Ofﬁces: State Capitol, Second Floor N.E., P.O. Box 94848, Lincoln, NE 685094848, phone (402) 471-2244;
Governor’s Western Ofﬁce: 1205 Summit Drive, Sidney, NE 69162, phone (308) 254-7644,
Governor: David Heineman
Statutory References: Nebraska Constitution, Article IV, Section 1; and 84-101
Publications: Governor’s message printed in pamphlet form when delivered and in the Legislative Journal; budget message printed in pamphlet form when delivered and in the Legislative Journal.
According to Nebraska’s constitution, the supreme executive power of the state is vested in the governor. It is the governor’s duty “to take care that the laws be faithfully executed and the affairs of the state efﬁciently and economically administered.”
The governor is the chief budget ofﬁcer and must present the Legislature with a complete budget for all expenditures used in running the state’s regular business. The Legislature may, by a three-ﬁfths majority vote, appropriate more than the governor recommends for any given purpose.
By law, the governor also must:
The Governor is the chairperson of the Board of State Canvassers and the Board of Pardons. The governor is a member of the State Records Board, Nebraska Capitol Commission, Education Commission of the States, State Board of Health, Interstate Oil and Gas Compact Commission, Nebraska Hall of Fame Commission, Nebraska Commission on Law Enforcement and Criminal Justice and other groups as provided by law.
When Nebraska was a territory, the U.S. president appointed the governor to a four-year term. The territorial governor received a $2,500 salary.
Nebraska’s ﬁrst state constitution, adopted in 1866, called for the people to elect a governor to a two-year term. The governor’s duties were prescribed by an act approved on June 24, 1867.
In 1962, voters approved a constitutional amendment providing that the governor would be elected to a four-year term beginning in 1966. A 1966 general election vote provided that the governor could serve only two consecutive terms. To run for governor, a person must be a resident and citizen of Nebraska for at least ﬁve years before the election and be at least 30 years old.
The governor’s salary was $1,000 until raised by the constitution of 1875 to $2,500. The constitution of 1920 ﬁxed the governor’s salary at $7,500 until otherwise provided by law. The 1933 Legislature reduced the salaries of the governor and certain constitutional ofﬁcers, but the Nebraska Supreme Court declared the act unconstitutional (129 Neb. 669-699). In 1947, the Legislature increased the governor’s salary to $10,000, and the 1951 Legislature raised the salary to $11,000 effective in 1957. The delayed increase was because Article IV, Section 25 of the state constitution provided that no constitutional ofﬁcer salary could be changed more than once in eight years. In 1956, a general election vote repealed this salary restriction. Lawmakers boosted the salary to $14,000 in 1963. Since then, senators have gradually increased the salary to its current level of $105,000.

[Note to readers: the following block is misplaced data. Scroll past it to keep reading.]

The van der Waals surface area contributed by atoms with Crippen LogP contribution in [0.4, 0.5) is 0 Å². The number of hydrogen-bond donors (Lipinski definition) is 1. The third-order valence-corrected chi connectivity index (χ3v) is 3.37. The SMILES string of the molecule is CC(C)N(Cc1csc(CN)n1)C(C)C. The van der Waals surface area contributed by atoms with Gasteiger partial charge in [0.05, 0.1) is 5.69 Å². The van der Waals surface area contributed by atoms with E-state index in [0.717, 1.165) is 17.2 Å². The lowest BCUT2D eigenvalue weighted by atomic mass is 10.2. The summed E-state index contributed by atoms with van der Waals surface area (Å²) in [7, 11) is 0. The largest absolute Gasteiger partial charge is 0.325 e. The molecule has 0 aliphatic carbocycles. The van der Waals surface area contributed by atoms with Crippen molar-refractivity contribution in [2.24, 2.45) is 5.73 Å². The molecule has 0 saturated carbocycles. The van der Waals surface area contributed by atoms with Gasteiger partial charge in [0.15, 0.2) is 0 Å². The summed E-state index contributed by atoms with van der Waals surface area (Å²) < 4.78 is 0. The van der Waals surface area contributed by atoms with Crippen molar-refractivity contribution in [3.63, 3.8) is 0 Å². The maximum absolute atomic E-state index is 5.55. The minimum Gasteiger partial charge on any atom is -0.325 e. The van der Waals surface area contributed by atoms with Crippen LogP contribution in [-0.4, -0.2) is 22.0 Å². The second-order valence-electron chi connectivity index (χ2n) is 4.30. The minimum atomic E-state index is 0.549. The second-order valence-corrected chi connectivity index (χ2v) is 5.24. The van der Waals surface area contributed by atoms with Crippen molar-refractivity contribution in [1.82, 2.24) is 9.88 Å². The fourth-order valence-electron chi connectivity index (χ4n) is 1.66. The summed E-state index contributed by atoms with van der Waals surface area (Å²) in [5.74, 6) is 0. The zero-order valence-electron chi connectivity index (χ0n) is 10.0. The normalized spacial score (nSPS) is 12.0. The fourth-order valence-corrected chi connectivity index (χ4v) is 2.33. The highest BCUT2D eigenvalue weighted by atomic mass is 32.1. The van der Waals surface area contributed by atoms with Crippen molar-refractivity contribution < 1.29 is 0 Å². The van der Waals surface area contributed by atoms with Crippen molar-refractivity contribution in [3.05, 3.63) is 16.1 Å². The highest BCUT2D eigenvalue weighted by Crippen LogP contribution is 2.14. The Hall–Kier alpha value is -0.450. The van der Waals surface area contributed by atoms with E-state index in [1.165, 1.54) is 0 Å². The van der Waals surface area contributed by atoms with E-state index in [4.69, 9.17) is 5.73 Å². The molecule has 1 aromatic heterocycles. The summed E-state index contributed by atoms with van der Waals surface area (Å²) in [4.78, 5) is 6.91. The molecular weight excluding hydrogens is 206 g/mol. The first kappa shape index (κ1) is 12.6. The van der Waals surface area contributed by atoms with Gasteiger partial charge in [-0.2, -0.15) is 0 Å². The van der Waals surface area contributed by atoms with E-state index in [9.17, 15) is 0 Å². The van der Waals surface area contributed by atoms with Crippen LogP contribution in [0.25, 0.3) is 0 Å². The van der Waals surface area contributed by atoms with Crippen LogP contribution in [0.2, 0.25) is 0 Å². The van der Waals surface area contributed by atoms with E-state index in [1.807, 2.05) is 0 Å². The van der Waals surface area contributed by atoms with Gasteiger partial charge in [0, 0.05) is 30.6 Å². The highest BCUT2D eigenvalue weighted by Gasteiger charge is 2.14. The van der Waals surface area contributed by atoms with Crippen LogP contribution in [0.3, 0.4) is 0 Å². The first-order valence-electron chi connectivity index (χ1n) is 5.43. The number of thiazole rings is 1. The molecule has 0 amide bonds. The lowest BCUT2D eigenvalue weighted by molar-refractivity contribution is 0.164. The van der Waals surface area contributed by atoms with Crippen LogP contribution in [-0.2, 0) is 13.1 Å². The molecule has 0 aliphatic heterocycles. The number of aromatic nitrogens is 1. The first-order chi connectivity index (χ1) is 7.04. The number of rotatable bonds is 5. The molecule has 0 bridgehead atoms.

From 1889 to 1899, the state paid the rent on a residence for the governor, except during the incumbency of Gov. Lorenzo Crounse (1893-95), who refused to accept the additional payments. In 1899, the Legislature spent $25,000 to buy and furnish an executive mansion. Of this sum, $21,385.30 was spent. The 1945 Legislature approved a new Georgian Colonial-style mansion to be built at a cost of $200,000 and completed in early 1958.
By 1997, 40 years of use had taken a toll on the mansion. First Lady Diane Nelson led a fund-raising effort to restore the governor’s mansion to its original condition. After renovations were completed, the mansion was reopened to the public in August 1998.
Gov. Mike Johanns and First Lady Stephanie Johanns launched a landscaping renewal project for the governor’s residence grounds in November 2001. Private donations paid for most of the project. The state allocated money to make the mansion wheelchair accessible and to comply with the Americans with Disabilities Act.